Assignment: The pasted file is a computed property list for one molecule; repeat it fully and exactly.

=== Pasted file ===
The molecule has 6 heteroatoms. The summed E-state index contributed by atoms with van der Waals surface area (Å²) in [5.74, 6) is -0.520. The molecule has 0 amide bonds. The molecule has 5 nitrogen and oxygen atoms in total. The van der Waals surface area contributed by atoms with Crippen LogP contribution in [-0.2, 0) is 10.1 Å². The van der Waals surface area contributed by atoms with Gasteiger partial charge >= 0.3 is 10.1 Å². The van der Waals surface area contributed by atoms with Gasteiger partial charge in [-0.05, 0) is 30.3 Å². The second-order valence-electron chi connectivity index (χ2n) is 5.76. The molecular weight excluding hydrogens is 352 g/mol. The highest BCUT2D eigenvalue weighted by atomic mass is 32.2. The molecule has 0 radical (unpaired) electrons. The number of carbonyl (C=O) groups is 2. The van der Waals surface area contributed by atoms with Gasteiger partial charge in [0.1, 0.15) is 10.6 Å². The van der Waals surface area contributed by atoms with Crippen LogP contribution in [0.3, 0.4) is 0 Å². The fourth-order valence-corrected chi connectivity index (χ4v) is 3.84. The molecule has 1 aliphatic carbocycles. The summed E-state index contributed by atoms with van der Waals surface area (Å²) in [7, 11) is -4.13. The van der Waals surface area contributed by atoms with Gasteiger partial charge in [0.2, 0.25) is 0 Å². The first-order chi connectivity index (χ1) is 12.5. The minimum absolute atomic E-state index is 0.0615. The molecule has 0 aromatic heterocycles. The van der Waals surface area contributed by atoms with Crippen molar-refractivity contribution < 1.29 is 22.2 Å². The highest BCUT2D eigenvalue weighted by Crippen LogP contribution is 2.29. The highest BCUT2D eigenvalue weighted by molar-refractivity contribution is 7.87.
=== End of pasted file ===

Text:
The molecule has 6 heteroatoms. The summed E-state index contributed by atoms with van der Waals surface area (Å²) in [5.74, 6) is -0.520. The molecule has 0 amide bonds. The molecule has 5 nitrogen and oxygen atoms in total. The van der Waals surface area contributed by atoms with Crippen LogP contribution in [-0.2, 0) is 10.1 Å². The van der Waals surface area contributed by atoms with Gasteiger partial charge >= 0.3 is 10.1 Å². The van der Waals surface area contributed by atoms with Gasteiger partial charge in [-0.05, 0) is 30.3 Å². The second-order valence-electron chi connectivity index (χ2n) is 5.76. The molecular weight excluding hydrogens is 352 g/mol. The highest BCUT2D eigenvalue weighted by atomic mass is 32.2. The molecule has 0 radical (unpaired) electrons. The number of carbonyl (C=O) groups is 2. The van der Waals surface area contributed by atoms with Gasteiger partial charge in [0.1, 0.15) is 10.6 Å². The van der Waals surface area contributed by atoms with Crippen LogP contribution in [0.3, 0.4) is 0 Å². The fourth-order valence-corrected chi connectivity index (χ4v) is 3.84. The molecule has 1 aliphatic carbocycles. The summed E-state index contributed by atoms with van der Waals surface area (Å²) in [7, 11) is -4.13. The van der Waals surface area contributed by atoms with Gasteiger partial charge in [0.2, 0.25) is 0 Å². The first-order chi connectivity index (χ1) is 12.5. The minimum absolute atomic E-state index is 0.0615. The molecule has 0 aromatic heterocycles. The van der Waals surface area contributed by atoms with Crippen molar-refractivity contribution < 1.29 is 22.2 Å². The highest BCUT2D eigenvalue weighted by Crippen LogP contribution is 2.29. The highest BCUT2D eigenvalue weighted by molar-refractivity contribution is 7.87.